- insert a number
- delete a number
- get value at an index

In addition there are a number of things that are really useful to do:

- find the biggest item
- find the smallest item
- sort the list
- figure out if a number exists in a list

Heaps can efficiently:

- insert a number
- transform a list into a heap
- delete a number
- find a number
- find the biggest number
- find the smallest number

## Implementation

Because Scratch does not provide a tree data structure, lists can be used instead to program heaps.

### How a List Can Be a Heap

Every item in a heap can be given an x and a y position.

Y position is backwards (zero is on the top). X position is the number of nodes between the left side of the heap and the element. For example, the node with the number "6" in the heap below has an x position of 0 and a y position of 1. The number "7" in the heap below has an x position of 3 and a y position of 2.

The following formulas convert between the index of an element and it's x/y position in a heap. Note that *lg(x)* is the logarithm in base two (if you do not know what logarithms are, do not worry) and is equal to *log(x)/log(2)* and that *floor(x)* is the "round down" function (in Scratch it is "round(x - .5)). Also note that we must find **y** before we find **x** when we are calculating heap-position from list-position.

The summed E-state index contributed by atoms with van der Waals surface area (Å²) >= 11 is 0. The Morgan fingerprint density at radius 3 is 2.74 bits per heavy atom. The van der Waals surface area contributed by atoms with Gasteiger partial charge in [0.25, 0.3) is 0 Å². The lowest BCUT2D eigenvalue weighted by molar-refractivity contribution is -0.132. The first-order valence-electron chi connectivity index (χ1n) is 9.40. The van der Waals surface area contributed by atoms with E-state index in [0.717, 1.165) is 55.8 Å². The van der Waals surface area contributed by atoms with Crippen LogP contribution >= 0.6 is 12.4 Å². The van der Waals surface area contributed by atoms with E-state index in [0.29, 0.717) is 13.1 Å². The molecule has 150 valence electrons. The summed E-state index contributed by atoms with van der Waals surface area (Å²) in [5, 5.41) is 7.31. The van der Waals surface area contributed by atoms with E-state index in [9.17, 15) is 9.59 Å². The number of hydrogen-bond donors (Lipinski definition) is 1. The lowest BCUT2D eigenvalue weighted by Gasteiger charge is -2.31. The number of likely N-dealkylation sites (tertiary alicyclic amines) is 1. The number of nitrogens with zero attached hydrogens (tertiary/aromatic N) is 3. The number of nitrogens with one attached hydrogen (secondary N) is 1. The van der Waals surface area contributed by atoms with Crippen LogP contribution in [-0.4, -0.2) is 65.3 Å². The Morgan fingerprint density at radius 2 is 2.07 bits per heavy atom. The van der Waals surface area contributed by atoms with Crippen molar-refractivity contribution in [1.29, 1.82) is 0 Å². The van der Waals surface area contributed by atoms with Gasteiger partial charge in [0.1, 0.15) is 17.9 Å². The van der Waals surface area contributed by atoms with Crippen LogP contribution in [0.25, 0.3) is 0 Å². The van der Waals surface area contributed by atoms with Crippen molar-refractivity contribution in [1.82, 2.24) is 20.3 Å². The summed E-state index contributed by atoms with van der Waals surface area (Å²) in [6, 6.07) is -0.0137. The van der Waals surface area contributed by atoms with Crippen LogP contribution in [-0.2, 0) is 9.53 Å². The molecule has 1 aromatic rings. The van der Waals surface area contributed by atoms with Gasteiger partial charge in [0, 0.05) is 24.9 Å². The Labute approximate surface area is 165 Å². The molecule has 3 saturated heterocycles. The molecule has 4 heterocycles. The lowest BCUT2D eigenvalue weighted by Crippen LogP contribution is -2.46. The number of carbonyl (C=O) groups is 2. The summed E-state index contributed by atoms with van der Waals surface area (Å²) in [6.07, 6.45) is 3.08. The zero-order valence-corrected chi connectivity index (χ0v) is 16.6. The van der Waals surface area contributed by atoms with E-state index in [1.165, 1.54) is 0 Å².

Index= 2^{y}+x- 1y= floor(lg(Index))x=Index+ 1 - 2^y

*Note: in the heap image, the numbers represent values. In the list image, the numbers represent indices. They are NOT the same.*

### Insertion

To add a number into a list one would use the basic Add () to () (block). Adding a number to a heap is a bit trickier, it must satisfy the heap property that a parent is greater than its children. The "bubble up" function makes sure that new elements are inserted into the correct to satisfy this property.

"Bubble Up" uses recursion. Generally "bubble up" does this:

bubble up (element): if the element is bigger than its parent a) swap them and b) bubble up myself again

So, to add a number to a heap, one can just add the number to the bottom of a heap and "bubble" it up to where it actually belongs.